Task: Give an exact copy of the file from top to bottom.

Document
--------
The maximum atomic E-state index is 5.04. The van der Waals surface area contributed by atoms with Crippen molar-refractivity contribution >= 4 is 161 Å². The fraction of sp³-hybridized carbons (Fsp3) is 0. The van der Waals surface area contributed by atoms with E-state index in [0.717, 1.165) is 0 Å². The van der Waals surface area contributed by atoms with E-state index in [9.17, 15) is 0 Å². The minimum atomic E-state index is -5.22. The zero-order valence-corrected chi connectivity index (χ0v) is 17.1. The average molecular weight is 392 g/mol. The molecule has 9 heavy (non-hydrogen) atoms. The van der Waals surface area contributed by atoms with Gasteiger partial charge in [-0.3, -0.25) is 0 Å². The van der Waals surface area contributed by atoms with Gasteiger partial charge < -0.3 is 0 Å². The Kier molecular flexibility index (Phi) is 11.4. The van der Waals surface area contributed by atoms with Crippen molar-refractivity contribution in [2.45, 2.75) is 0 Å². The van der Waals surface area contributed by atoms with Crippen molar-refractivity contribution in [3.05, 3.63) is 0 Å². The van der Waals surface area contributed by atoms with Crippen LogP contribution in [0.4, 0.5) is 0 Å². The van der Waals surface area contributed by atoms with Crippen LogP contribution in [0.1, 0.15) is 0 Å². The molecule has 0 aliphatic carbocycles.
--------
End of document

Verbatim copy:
The maximum atomic E-state index is 5.04. The van der Waals surface area contributed by atoms with Crippen molar-refractivity contribution >= 4 is 161 Å². The fraction of sp³-hybridized carbons (Fsp3) is 0. The van der Waals surface area contributed by atoms with E-state index in [0.717, 1.165) is 0 Å². The van der Waals surface area contributed by atoms with E-state index in [9.17, 15) is 0 Å². The minimum atomic E-state index is -5.22. The zero-order valence-corrected chi connectivity index (χ0v) is 17.1. The average molecular weight is 392 g/mol. The molecule has 9 heavy (non-hydrogen) atoms. The van der Waals surface area contributed by atoms with Gasteiger partial charge in [-0.3, -0.25) is 0 Å². The van der Waals surface area contributed by atoms with Gasteiger partial charge < -0.3 is 0 Å². The Kier molecular flexibility index (Phi) is 11.4. The van der Waals surface area contributed by atoms with Crippen molar-refractivity contribution in [2.45, 2.75) is 0 Å². The van der Waals surface area contributed by atoms with Crippen molar-refractivity contribution in [3.05, 3.63) is 0 Å². The van der Waals surface area contributed by atoms with Crippen LogP contribution in [0.4, 0.5) is 0 Å². The van der Waals surface area contributed by atoms with Crippen LogP contribution in [0.1, 0.15) is 0 Å². The molecule has 0 aliphatic carbocycles.